Skip to main content

Attention newly motorizing cities! Look to NEW Transit Metropolises!


This diagram is from a new presentation (see below) in which I make the following claims:
  1. "New Transit Cities" are especially relevant for newly motorizing cities (such as India’s cities)
  2. Cities that are now New Transit Cities were, in the past, faced with challenging circumstances similar to those facing India’s cities today (namely a flood of vehicles causing traffic saturation at a time when they lacked significant mass transit that was immune from traffic)
  3. After flirting with accommodating cars, the New Transit Cities all resisted the idea that cars are a necessity and acted to make sure cars remained optional. 
Please take a look and tell me what you think in the comments. Let me know about any corrections or omissions. Do you agree?

If you can't see the embedded SlideShare version below, then download the presentation from the CSE India website (7MB pdf).



By the way, I presented this in Delhi last week at the invitation of the Centre for Science and Environment (CSE India) for their workshop on 'Transport and Climate'. Day 2 on July 25 was on "Designing cities for sustainable mobility".

While in Delhi I also conducted a half day training workshop on parking policy. I will report on that over at Reinventing Parking.

Many thanks to CSE India and GIZ's SUTP for making the trip possible.

Comments

  1. very good presentation. I think it has a lot of relevance for Chinese cities as well.

    ReplyDelete

Post a Comment

Popular posts from this blog

Podcasts on urban mobility and urban issues: a LONG list

Below is my increasingly long list of podcasts on urban mobility and/or urban issues. 

If you are not yet a regular podcast listener, you need to download a podcast-listening app to your phone, tablet or desktop and subscribe (it's free) to the podcasts that interest you.

UPDATE 1: This list has many podcasts but obviously I hope you will try mine! They are Reinventing Transport and Reinventing Parking.

UPDATE 2: I have added FOURTY ONE more since this was first published. Thanks to everyone who has sent tips.

Transport-based City Types and their Trajectories

I want to help you get perspective on your city and its transport system with the help of simple city types based on their dominant transport modes, such as Walking Cities, Transit Cities, Bus Cities, Motorcycle Cities and Car Cities.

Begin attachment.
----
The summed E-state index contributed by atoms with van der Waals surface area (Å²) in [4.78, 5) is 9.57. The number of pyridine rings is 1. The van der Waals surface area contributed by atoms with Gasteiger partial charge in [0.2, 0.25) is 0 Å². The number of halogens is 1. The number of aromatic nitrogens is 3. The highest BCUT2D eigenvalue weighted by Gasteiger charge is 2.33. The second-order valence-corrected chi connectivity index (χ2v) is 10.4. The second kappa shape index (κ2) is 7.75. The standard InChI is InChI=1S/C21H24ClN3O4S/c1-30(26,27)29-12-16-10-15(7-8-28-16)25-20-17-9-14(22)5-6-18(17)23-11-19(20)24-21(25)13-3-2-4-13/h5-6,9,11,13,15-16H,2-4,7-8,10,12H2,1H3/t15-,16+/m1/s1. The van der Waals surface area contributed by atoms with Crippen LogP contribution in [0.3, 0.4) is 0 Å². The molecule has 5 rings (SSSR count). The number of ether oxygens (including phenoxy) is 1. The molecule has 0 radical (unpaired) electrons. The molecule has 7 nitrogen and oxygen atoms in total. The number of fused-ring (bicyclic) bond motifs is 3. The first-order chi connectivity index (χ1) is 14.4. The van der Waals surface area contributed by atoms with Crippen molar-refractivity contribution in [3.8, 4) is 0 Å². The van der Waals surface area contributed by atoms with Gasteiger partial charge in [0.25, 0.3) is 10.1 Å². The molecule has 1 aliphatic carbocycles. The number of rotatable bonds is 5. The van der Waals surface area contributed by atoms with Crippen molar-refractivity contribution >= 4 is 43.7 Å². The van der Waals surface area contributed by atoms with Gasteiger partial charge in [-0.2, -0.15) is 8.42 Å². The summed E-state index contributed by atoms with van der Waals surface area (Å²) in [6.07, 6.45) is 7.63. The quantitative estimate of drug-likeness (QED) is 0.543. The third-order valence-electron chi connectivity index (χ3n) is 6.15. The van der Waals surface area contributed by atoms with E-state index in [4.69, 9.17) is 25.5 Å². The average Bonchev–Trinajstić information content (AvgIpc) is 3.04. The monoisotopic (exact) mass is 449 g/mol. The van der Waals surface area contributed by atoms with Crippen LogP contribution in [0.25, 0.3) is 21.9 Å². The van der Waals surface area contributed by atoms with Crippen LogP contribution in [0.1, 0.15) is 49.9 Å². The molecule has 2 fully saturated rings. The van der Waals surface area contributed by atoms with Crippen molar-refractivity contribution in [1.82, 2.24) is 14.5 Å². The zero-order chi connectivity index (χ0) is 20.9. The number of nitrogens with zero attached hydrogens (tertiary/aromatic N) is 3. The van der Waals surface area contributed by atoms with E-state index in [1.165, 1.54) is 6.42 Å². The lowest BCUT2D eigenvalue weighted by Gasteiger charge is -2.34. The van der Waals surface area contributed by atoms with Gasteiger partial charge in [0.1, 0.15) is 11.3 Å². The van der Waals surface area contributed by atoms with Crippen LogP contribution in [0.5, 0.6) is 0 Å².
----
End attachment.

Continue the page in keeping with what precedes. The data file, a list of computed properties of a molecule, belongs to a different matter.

This way of thinking about cities is a heuristic (an imperfect mental model or technique that is nevertheless good enough to be helpful). And it obviously is imperfect. For example, real cities often have various modes of transport, and modern cities are really all some kind of hybrid city type.

But it is still useful, especially if we add the idea of a Traffic Saturated City, which is a very different beast from a Car City. It is important for change-makers in Traffic Saturated Cities to be aware they are not in automobile dependent cities yet.

Options for digesting this: 
Read the brief article below and study the diagrams. They complement the podcast. For more depth, LISTEN to the 37 minute audio with the player above. A full transcript of the podcast is…

Singapore Urban Transport: The Warts-and-All Story

Singapore's National Day is this week (9 August). So I decided to share Singapore's urban transport story - or my slightly unusual take on itIt isa unique city in various ways but its urban transport policies are well worth your attention even if you don't live in Singapore.

This is a warts-and-all version of the story, and it is my own view, not any kind of official one.

It's also a little wonkish in parts. [Hi all you policy wonks!]

But I hope to keep your interest with some surprising twists, such as:
Why was the bus-only public transport system in an awful state by the early 1970s?If the buses were awful in early 1974, how was Singapore able to impose drastic increases to the cost of motoring in 1975?You will have guessed that the buses must have been drastically improved in 1974/75. But how was that achieved?Singapore urban transport enjoyed success through the 1980s and 1990s but its core social bargain (cars for the rich; decent but basic public transport for …